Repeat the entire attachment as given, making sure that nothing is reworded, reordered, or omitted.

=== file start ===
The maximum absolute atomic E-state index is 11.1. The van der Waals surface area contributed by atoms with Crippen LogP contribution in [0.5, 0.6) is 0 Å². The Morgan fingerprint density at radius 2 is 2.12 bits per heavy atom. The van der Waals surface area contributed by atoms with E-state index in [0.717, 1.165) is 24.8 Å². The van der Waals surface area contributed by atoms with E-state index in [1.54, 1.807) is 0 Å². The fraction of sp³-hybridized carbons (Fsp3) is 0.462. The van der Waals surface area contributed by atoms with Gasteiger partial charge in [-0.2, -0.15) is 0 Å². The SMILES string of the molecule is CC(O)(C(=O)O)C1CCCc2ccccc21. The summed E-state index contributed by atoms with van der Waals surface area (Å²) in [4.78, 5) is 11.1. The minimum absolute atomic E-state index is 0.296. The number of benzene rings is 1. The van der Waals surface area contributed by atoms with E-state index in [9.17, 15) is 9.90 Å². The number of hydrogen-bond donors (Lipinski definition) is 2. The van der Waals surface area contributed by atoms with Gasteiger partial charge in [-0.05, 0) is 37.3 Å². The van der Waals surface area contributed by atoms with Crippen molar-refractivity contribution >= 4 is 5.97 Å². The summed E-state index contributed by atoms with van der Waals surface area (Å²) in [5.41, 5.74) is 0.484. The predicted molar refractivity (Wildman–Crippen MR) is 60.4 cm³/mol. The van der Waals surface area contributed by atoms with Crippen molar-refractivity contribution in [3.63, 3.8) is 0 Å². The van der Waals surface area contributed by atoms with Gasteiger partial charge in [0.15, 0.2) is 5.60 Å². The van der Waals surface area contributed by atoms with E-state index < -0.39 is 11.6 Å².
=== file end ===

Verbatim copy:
The maximum absolute atomic E-state index is 11.1. The van der Waals surface area contributed by atoms with Crippen LogP contribution in [0.5, 0.6) is 0 Å². The Morgan fingerprint density at radius 2 is 2.12 bits per heavy atom. The van der Waals surface area contributed by atoms with E-state index in [0.717, 1.165) is 24.8 Å². The van der Waals surface area contributed by atoms with E-state index in [1.54, 1.807) is 0 Å². The fraction of sp³-hybridized carbons (Fsp3) is 0.462. The van der Waals surface area contributed by atoms with Gasteiger partial charge in [-0.2, -0.15) is 0 Å². The SMILES string of the molecule is CC(O)(C(=O)O)C1CCCc2ccccc21. The summed E-state index contributed by atoms with van der Waals surface area (Å²) in [4.78, 5) is 11.1. The minimum absolute atomic E-state index is 0.296. The number of benzene rings is 1. The van der Waals surface area contributed by atoms with E-state index in [9.17, 15) is 9.90 Å². The number of hydrogen-bond donors (Lipinski definition) is 2. The van der Waals surface area contributed by atoms with Gasteiger partial charge in [-0.05, 0) is 37.3 Å². The van der Waals surface area contributed by atoms with Crippen molar-refractivity contribution >= 4 is 5.97 Å². The summed E-state index contributed by atoms with van der Waals surface area (Å²) in [5.41, 5.74) is 0.484. The predicted molar refractivity (Wildman–Crippen MR) is 60.4 cm³/mol. The van der Waals surface area contributed by atoms with Crippen molar-refractivity contribution in [3.63, 3.8) is 0 Å². The van der Waals surface area contributed by atoms with Gasteiger partial charge in [0.15, 0.2) is 5.60 Å². The van der Waals surface area contributed by atoms with E-state index < -0.39 is 11.6 Å².